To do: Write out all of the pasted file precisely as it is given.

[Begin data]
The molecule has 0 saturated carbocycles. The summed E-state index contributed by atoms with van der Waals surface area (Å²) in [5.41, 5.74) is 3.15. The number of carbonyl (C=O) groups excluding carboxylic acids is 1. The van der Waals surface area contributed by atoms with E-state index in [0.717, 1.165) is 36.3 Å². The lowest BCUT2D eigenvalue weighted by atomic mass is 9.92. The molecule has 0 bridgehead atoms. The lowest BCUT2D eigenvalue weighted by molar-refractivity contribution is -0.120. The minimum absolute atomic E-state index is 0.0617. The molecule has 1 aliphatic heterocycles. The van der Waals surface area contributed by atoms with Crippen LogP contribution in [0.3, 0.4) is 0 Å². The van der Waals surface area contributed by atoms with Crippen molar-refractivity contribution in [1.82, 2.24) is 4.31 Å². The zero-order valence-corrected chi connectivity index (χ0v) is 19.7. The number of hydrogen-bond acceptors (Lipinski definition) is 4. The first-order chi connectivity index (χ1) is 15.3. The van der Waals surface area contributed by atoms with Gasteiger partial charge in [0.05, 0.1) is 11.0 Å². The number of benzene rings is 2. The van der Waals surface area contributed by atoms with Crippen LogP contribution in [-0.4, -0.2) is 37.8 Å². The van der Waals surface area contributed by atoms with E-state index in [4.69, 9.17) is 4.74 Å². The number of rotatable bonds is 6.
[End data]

The molecule has 0 saturated carbocycles. The summed E-state index contributed by atoms with van der Waals surface area (Å²) in [5.41, 5.74) is 3.15. The number of carbonyl (C=O) groups excluding carboxylic acids is 1. The van der Waals surface area contributed by atoms with E-state index in [0.717, 1.165) is 36.3 Å². The lowest BCUT2D eigenvalue weighted by atomic mass is 9.92. The molecule has 0 bridgehead atoms. The lowest BCUT2D eigenvalue weighted by molar-refractivity contribution is -0.120. The minimum absolute atomic E-state index is 0.0617. The molecule has 1 aliphatic heterocycles. The van der Waals surface area contributed by atoms with Crippen LogP contribution in [0.3, 0.4) is 0 Å². The van der Waals surface area contributed by atoms with Crippen molar-refractivity contribution in [1.82, 2.24) is 4.31 Å². The zero-order valence-corrected chi connectivity index (χ0v) is 19.7. The number of hydrogen-bond acceptors (Lipinski definition) is 4. The first-order chi connectivity index (χ1) is 15.3. The van der Waals surface area contributed by atoms with Gasteiger partial charge in [0.05, 0.1) is 11.0 Å². The number of benzene rings is 2. The van der Waals surface area contributed by atoms with Crippen LogP contribution in [-0.4, -0.2) is 37.8 Å². The van der Waals surface area contributed by atoms with E-state index in [4.69, 9.17) is 4.74 Å². The number of rotatable bonds is 6.